In this distress, the mate of our vessel lays hold of the boat, and with the help of the rest of the men, they got her flung over the ship's side; and getting all into her, we let go, and committed ourselves, being eleven in number, to God's mercy and the wild sea: for though the storm was abated considerably, yet the sea went dreadfully high upon the shore, and might be well called _den wild zee_, as the Dutch call the sea in a storm.
And now our case was very dismal indeed; for we all saw plainly that the sea went so high that the boat could not escape, and that we should be inevitably drowned. As to making sail, we had none, nor, if we had, could we have done anything with it; so we worked at the oar toward the land, though with heavy hearts, like men going to execution; for we all knew that when the boat came near the shore, she would be dashed in a thousand pieces by the breach of the sea. However, we committed our souls to God in the most earnest manner; and the wind driving us toward the shore, we hastened our destruction with our own hands, pulling as well as we could toward land.
What the shore was, whether rock or sand, whether steep or shoal, we knew not; the only hope that could rationally give us the least shadow of expectation was, if we might happen into some bay or gulf, or the mouth of some river, where by great chance we might have run our boat in, or got under the lee of the land, and perhaps made smooth water. But there was nothing of this appeared; but as we made nearer and nearer the shore, the land looked more frightful than the sea.
After we had rowed, or rather driven, about a league and a half, as we reckoned it, a raging wave, mountain-like, came rolling astern of us, and plainly bade us expect the _coup de grace_.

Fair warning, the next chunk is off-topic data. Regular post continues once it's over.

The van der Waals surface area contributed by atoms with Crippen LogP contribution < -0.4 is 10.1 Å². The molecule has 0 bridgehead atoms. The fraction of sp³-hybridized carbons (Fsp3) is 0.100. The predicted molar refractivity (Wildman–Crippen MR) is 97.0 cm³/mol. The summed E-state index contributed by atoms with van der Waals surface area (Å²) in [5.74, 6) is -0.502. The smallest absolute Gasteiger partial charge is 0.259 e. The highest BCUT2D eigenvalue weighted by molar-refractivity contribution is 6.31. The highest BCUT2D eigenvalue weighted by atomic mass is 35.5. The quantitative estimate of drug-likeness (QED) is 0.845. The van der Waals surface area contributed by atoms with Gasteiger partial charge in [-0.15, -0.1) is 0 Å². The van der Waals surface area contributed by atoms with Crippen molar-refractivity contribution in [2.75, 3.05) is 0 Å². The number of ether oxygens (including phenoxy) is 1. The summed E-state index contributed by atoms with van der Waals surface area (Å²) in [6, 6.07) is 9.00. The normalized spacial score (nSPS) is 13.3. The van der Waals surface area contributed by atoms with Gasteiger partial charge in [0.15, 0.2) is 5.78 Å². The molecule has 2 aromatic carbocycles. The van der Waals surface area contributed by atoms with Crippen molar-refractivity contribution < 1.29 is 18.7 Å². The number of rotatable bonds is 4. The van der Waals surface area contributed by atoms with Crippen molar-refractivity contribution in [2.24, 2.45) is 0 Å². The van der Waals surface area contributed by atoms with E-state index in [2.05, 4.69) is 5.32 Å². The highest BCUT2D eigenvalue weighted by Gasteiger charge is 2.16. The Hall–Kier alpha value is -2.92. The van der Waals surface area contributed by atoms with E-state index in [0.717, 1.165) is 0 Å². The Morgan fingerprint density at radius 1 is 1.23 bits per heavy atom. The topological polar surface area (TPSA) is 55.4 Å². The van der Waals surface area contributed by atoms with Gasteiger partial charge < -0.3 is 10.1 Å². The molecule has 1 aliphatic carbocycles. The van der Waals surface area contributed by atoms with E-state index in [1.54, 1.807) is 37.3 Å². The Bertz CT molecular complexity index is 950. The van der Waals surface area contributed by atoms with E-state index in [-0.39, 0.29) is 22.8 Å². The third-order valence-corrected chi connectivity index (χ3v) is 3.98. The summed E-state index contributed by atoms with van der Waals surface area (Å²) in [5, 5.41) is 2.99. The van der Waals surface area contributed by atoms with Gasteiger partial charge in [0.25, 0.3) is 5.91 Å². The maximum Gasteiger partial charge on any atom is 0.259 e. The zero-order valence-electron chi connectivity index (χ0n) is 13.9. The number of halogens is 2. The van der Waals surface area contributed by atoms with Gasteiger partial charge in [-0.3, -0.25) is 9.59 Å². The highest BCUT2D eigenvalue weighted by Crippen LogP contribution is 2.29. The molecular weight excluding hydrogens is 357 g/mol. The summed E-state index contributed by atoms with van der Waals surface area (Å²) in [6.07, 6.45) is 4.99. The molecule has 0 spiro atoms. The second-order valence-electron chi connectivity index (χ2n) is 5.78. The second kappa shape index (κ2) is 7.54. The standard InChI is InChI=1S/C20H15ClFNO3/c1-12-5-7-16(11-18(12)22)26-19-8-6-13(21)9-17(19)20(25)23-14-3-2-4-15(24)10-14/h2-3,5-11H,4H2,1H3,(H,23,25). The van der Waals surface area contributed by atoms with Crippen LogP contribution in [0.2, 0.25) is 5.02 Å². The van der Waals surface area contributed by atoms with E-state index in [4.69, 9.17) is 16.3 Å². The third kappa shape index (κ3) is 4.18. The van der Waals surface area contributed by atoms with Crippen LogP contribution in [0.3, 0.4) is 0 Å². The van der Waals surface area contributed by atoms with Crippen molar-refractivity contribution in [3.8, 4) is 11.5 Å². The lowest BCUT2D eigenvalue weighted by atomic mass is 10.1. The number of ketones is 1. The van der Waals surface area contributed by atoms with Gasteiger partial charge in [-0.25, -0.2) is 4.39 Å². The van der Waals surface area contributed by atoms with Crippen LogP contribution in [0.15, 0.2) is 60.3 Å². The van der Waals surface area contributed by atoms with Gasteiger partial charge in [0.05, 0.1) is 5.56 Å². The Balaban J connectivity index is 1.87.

In a word, it took us with such a fury that it overset the boat at once; and separating us as well from the boat as from one another, gave us not time hardly to say, "O God!" for we were all swallowed up in a moment.
Nothing can describe the confusion of thought which I felt when I sank into the water; for though I swam very well, yet I could not deliver myself from the waves so as to draw breath, till that wave having driven me, or rather carried me, a vast way on toward the shore, and having spent itself, went back and left me upon the land, almost dry, but half dead with the water I took in. I had so much presence of mind, as well as breath left, that seeing myself nearer the mainland than I expected, I got upon my feet, and endeavored to make on toward the land as fast as I could, before another wave should return and take me up again; but I soon found it was impossible to avoid it; for I saw the sea come after me as high as a great hill, and as furious as an enemy, which I had no means or strength to contend with: my business was to hold my breath, and raise myself upon the water, if I could; and so by swimming to preserve my breathing, and pilot myself toward the shore if possible, my greatest concern now being that the wave, as it would carry me a great way toward the shore when it came on, might not carry me back again with it when it gave back toward the sea.